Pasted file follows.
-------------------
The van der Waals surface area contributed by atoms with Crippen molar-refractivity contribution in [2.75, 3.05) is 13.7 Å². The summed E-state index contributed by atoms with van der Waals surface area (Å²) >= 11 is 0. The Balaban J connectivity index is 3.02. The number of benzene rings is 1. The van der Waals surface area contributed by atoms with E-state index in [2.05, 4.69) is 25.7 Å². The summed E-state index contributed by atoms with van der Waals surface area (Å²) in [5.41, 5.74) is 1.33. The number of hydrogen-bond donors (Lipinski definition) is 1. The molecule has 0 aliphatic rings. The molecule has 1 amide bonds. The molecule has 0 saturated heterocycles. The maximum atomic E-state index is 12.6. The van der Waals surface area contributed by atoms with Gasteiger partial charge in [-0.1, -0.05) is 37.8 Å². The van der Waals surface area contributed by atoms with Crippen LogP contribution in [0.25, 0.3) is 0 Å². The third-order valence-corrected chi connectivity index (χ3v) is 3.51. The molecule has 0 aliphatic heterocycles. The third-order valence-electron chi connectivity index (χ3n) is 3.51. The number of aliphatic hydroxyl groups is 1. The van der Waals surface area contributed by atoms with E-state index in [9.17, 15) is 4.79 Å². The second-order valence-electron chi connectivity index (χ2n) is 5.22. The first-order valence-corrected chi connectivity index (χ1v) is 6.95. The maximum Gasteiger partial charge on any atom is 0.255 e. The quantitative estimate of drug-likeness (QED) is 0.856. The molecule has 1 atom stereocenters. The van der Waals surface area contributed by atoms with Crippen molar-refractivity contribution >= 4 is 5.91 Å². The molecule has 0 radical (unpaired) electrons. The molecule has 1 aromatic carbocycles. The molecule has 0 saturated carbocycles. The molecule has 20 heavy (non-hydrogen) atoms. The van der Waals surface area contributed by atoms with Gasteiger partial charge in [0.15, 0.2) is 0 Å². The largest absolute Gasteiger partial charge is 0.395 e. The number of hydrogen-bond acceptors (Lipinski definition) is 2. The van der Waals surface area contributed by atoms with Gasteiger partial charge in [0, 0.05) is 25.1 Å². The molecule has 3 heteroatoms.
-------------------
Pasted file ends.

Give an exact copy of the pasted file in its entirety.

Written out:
The van der Waals surface area contributed by atoms with Crippen molar-refractivity contribution in [2.75, 3.05) is 13.7 Å². The summed E-state index contributed by atoms with van der Waals surface area (Å²) >= 11 is 0. The Balaban J connectivity index is 3.02. The number of benzene rings is 1. The van der Waals surface area contributed by atoms with E-state index in [2.05, 4.69) is 25.7 Å². The summed E-state index contributed by atoms with van der Waals surface area (Å²) in [5.41, 5.74) is 1.33. The number of hydrogen-bond donors (Lipinski definition) is 1. The molecule has 0 aliphatic rings. The molecule has 1 amide bonds. The molecule has 0 saturated heterocycles. The maximum atomic E-state index is 12.6. The van der Waals surface area contributed by atoms with Gasteiger partial charge in [-0.1, -0.05) is 37.8 Å². The van der Waals surface area contributed by atoms with Crippen LogP contribution in [0.25, 0.3) is 0 Å². The third-order valence-corrected chi connectivity index (χ3v) is 3.51. The molecule has 0 aliphatic heterocycles. The third-order valence-electron chi connectivity index (χ3n) is 3.51. The number of aliphatic hydroxyl groups is 1. The van der Waals surface area contributed by atoms with E-state index in [9.17, 15) is 4.79 Å². The second-order valence-electron chi connectivity index (χ2n) is 5.22. The first-order valence-corrected chi connectivity index (χ1v) is 6.95. The maximum Gasteiger partial charge on any atom is 0.255 e. The quantitative estimate of drug-likeness (QED) is 0.856. The molecule has 1 atom stereocenters. The van der Waals surface area contributed by atoms with Crippen molar-refractivity contribution >= 4 is 5.91 Å². The molecule has 0 radical (unpaired) electrons. The molecule has 1 aromatic carbocycles. The molecule has 0 saturated carbocycles. The molecule has 20 heavy (non-hydrogen) atoms. The van der Waals surface area contributed by atoms with Gasteiger partial charge in [0.15, 0.2) is 0 Å². The largest absolute Gasteiger partial charge is 0.395 e. The number of hydrogen-bond acceptors (Lipinski definition) is 2. The van der Waals surface area contributed by atoms with Gasteiger partial charge in [0, 0.05) is 25.1 Å². The molecule has 3 heteroatoms.